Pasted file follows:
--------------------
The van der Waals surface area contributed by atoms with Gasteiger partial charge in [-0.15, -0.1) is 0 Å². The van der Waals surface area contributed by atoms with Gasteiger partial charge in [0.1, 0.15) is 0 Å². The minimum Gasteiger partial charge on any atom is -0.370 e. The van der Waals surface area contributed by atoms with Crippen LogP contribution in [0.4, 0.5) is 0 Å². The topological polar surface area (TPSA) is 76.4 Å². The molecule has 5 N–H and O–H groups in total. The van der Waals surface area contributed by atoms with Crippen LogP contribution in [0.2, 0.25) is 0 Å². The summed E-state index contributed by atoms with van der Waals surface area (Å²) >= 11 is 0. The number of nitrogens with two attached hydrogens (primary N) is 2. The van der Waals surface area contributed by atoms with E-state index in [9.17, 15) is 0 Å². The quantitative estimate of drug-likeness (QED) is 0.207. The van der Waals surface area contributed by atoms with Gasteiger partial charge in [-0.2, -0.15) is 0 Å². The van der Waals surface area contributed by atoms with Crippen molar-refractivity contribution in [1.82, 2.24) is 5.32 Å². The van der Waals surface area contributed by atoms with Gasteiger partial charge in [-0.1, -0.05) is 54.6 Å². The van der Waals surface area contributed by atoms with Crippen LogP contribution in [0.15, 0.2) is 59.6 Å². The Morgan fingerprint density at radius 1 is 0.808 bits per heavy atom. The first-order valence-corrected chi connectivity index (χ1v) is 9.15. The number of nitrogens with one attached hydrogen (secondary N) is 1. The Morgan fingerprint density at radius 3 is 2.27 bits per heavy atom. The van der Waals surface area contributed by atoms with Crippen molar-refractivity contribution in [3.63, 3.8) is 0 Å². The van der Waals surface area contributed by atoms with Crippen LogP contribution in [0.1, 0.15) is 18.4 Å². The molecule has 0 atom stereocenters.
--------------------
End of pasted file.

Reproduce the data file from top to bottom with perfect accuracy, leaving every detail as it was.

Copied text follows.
The van der Waals surface area contributed by atoms with Gasteiger partial charge in [-0.15, -0.1) is 0 Å². The van der Waals surface area contributed by atoms with Gasteiger partial charge in [0.1, 0.15) is 0 Å². The minimum Gasteiger partial charge on any atom is -0.370 e. The van der Waals surface area contributed by atoms with Crippen LogP contribution in [0.4, 0.5) is 0 Å². The topological polar surface area (TPSA) is 76.4 Å². The molecule has 5 N–H and O–H groups in total. The van der Waals surface area contributed by atoms with Crippen LogP contribution in [0.2, 0.25) is 0 Å². The summed E-state index contributed by atoms with van der Waals surface area (Å²) >= 11 is 0. The number of nitrogens with two attached hydrogens (primary N) is 2. The van der Waals surface area contributed by atoms with E-state index in [9.17, 15) is 0 Å². The quantitative estimate of drug-likeness (QED) is 0.207. The van der Waals surface area contributed by atoms with Gasteiger partial charge in [-0.2, -0.15) is 0 Å². The van der Waals surface area contributed by atoms with Crippen molar-refractivity contribution in [1.82, 2.24) is 5.32 Å². The van der Waals surface area contributed by atoms with Gasteiger partial charge in [-0.1, -0.05) is 54.6 Å². The van der Waals surface area contributed by atoms with Crippen LogP contribution in [0.15, 0.2) is 59.6 Å². The Morgan fingerprint density at radius 1 is 0.808 bits per heavy atom. The first-order valence-corrected chi connectivity index (χ1v) is 9.15. The number of nitrogens with one attached hydrogen (secondary N) is 1. The Morgan fingerprint density at radius 3 is 2.27 bits per heavy atom. The van der Waals surface area contributed by atoms with Crippen molar-refractivity contribution in [3.63, 3.8) is 0 Å². The van der Waals surface area contributed by atoms with Crippen LogP contribution in [0.1, 0.15) is 18.4 Å². The molecule has 0 atom stereocenters.